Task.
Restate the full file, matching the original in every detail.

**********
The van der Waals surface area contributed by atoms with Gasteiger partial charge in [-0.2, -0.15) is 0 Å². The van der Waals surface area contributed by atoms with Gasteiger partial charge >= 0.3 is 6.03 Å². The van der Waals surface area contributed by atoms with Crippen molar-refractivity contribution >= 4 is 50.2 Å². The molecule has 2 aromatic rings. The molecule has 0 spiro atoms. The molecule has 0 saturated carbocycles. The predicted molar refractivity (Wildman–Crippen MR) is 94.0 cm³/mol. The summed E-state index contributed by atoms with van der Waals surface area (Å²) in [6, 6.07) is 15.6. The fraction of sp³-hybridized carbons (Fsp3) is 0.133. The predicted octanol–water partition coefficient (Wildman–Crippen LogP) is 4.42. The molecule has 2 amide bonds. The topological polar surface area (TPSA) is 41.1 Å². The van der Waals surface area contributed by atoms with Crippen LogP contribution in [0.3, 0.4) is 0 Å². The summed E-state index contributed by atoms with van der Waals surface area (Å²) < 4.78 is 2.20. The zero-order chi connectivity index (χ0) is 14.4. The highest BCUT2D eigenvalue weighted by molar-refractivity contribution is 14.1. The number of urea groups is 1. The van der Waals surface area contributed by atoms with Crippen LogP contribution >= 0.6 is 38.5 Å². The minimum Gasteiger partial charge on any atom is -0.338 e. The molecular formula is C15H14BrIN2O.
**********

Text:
The van der Waals surface area contributed by atoms with Gasteiger partial charge in [-0.2, -0.15) is 0 Å². The van der Waals surface area contributed by atoms with Gasteiger partial charge >= 0.3 is 6.03 Å². The van der Waals surface area contributed by atoms with Crippen molar-refractivity contribution >= 4 is 50.2 Å². The molecule has 2 aromatic rings. The molecule has 0 spiro atoms. The molecule has 0 saturated carbocycles. The predicted molar refractivity (Wildman–Crippen MR) is 94.0 cm³/mol. The summed E-state index contributed by atoms with van der Waals surface area (Å²) in [6, 6.07) is 15.6. The fraction of sp³-hybridized carbons (Fsp3) is 0.133. The predicted octanol–water partition coefficient (Wildman–Crippen LogP) is 4.42. The molecule has 2 amide bonds. The topological polar surface area (TPSA) is 41.1 Å². The van der Waals surface area contributed by atoms with Crippen LogP contribution in [0.3, 0.4) is 0 Å². The summed E-state index contributed by atoms with van der Waals surface area (Å²) < 4.78 is 2.20. The zero-order chi connectivity index (χ0) is 14.4. The highest BCUT2D eigenvalue weighted by molar-refractivity contribution is 14.1. The number of urea groups is 1. The van der Waals surface area contributed by atoms with Crippen LogP contribution >= 0.6 is 38.5 Å². The minimum Gasteiger partial charge on any atom is -0.338 e. The molecular formula is C15H14BrIN2O.